Last week I discussed the cheating scandal at Harvard. In particular, I’m interested in what the alleged “unprecedented” cheating says about the state of our culture.
The answer is “quite a bit.” Not necessarily because the kids involved are typical or representative of American society as a whole, but because what is alleged to have happened points to the challenges involved in the “moral socialization of [our] young.”
That last phrase is from sociologist James Davison Hunter’s 2001 book, The Death of Character. Hunter wrote that “a restoration of character as a common feature within American society and a common trait of its people will not likely occur any time soon. The social and cultural conditions that make character possible are no longer present ...”
The key word there is “common.” While we can all point to individual examples of good character beyond reproach, the larger trends are not so encouraging.
The “social and cultural conditions” Hunter refers to involve what he calls “authoritative communities.” These communities make character possible by teaching the young to subordinate their own opinions and desires to what their respective communities require of them.
If this sounds “repressive” to you, congratulations; you get why the word “character” has been replaced by “personality.” Virtually from the founding, American individualism has struggled with the idea of “authoritative communities.” Liberty and freedom have often meant that you don’t have to subordinate your opinions and desires to anyone or anything.
Unfortunately, as Hunter documents, Christians were and are just as likely as their unbelieving neighbors to reject the idea of an authoritative community. When we insist that that our opinions and desires are shaped by the Bible and our relationship with God, we’re usually invoking an authoritative community of one — that is, ourselves.
Hunter points out that this rejection of authoritative communities matters because character and morality are “always situated.” That means that they’re the product of traditions, “defined by specific moral, philosophical, or religious truths,” and reinforced by “social habit and routine within social groups and communities.”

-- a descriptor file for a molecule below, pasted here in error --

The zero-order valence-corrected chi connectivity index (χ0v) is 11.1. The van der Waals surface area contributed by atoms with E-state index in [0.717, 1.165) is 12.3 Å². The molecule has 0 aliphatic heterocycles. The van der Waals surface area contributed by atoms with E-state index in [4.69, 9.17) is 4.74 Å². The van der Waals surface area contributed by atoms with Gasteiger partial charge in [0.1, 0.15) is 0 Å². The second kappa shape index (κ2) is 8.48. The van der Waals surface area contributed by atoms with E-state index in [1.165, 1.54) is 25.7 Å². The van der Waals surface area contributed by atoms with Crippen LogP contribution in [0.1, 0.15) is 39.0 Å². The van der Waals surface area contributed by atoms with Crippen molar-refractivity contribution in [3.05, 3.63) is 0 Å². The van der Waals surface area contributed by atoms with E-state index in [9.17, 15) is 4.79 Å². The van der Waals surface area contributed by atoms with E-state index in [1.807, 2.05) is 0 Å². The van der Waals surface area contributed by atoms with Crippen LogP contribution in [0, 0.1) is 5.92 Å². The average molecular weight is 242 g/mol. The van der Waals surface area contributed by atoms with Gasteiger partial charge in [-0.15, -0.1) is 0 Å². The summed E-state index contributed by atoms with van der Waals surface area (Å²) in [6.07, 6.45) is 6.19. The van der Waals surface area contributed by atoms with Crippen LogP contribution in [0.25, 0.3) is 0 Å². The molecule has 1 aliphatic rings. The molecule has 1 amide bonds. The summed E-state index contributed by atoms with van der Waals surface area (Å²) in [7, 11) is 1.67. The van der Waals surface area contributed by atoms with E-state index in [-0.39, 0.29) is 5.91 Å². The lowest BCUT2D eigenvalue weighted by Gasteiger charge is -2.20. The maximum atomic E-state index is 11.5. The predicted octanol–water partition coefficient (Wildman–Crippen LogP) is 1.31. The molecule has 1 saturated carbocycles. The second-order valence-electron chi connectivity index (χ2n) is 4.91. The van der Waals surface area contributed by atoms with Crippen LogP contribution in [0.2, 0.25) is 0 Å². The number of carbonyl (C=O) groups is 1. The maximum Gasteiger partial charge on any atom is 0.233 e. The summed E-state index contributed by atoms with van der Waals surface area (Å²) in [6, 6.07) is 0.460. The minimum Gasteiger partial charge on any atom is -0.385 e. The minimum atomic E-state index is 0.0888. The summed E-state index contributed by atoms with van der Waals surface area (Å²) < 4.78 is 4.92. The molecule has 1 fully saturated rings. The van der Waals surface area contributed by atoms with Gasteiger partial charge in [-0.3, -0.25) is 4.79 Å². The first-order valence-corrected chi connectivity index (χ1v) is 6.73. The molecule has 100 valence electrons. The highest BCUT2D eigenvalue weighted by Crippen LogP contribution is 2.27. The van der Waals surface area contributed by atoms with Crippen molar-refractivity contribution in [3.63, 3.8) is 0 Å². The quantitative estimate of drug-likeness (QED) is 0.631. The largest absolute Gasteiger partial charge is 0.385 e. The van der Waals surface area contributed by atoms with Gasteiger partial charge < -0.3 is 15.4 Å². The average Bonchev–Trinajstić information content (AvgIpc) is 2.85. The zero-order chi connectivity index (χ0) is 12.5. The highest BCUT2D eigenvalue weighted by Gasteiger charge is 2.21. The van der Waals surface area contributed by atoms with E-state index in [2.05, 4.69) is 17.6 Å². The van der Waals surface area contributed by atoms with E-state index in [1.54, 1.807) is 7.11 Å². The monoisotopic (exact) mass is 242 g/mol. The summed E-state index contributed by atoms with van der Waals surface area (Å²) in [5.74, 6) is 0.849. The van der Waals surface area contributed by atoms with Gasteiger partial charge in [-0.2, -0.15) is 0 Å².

All of these work together to “[bind] our conscience and behavior” in ways that produce character.
The ultimate “authoritative community” is, of course, the church. At least in theory, the church is where, through word and sacrament, prayer and fellowship, and in the power of the Holy Spirit, we are conformed to the image of God’s beloved son day by day.
That’s the theory, at least. The reality is often very different. If anything, the individualism of American Christianity has gone into overdrive. There’s no shortage of authors and books who insist that you don’t really need the church to be a Christian, at least not one that would have anything resembling the final or even penultimate say over your opinions and desires.
The need to recover the church as an authoritative community was a priority for Chuck Colson in the least years of his life. While it first surfaced in his 1992 book, Being The Body, it came to dominate his thinking in books like The Faith.
Chuck knew that if Christians struggled with the idea of an “authoritative community,” then it was silly to expect non-Christians to act as if they lived in one. Which is why events like those at Harvard should not surprise us. Sadden us, yes. Surprise us, no.
Eric Metaxas is a co-host of BreakPoint Radio and a best-selling author whose biographies, children's books, and popular apologetics have been translated into more than a dozen languages.
BreakPoint commentary airs each weekday on more than one thousand outlets with an estimated listening audience of one million people. BreakPoint provides a Christian perspective on today's news and trends via radio, interactive media, and print.
Publication date: September 24, 2012